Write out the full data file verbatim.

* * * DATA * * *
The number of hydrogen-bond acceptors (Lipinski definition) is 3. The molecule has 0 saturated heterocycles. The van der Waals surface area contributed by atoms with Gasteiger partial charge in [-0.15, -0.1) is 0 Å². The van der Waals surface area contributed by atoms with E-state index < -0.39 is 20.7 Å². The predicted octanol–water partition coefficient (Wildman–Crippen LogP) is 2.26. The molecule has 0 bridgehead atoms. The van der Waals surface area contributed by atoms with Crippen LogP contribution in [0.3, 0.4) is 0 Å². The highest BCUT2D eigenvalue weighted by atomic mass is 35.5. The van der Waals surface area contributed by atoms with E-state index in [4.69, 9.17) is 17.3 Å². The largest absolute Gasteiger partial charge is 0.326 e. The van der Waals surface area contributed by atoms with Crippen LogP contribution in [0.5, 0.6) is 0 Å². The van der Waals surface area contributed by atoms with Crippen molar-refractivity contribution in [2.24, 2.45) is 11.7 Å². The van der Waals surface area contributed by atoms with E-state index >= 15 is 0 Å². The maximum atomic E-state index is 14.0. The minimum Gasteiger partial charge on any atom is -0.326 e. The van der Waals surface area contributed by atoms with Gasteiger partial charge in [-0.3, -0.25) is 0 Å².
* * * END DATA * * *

The number of hydrogen-bond acceptors (Lipinski definition) is 3. The molecule has 0 saturated heterocycles. The van der Waals surface area contributed by atoms with Gasteiger partial charge in [-0.15, -0.1) is 0 Å². The van der Waals surface area contributed by atoms with E-state index < -0.39 is 20.7 Å². The predicted octanol–water partition coefficient (Wildman–Crippen LogP) is 2.26. The molecule has 0 bridgehead atoms. The van der Waals surface area contributed by atoms with Crippen LogP contribution in [0.3, 0.4) is 0 Å². The highest BCUT2D eigenvalue weighted by atomic mass is 35.5. The van der Waals surface area contributed by atoms with E-state index in [4.69, 9.17) is 17.3 Å². The largest absolute Gasteiger partial charge is 0.326 e. The van der Waals surface area contributed by atoms with Crippen LogP contribution in [0.5, 0.6) is 0 Å². The van der Waals surface area contributed by atoms with Crippen molar-refractivity contribution in [2.24, 2.45) is 11.7 Å². The van der Waals surface area contributed by atoms with E-state index >= 15 is 0 Å². The maximum atomic E-state index is 14.0. The minimum Gasteiger partial charge on any atom is -0.326 e. The van der Waals surface area contributed by atoms with Gasteiger partial charge in [-0.3, -0.25) is 0 Å².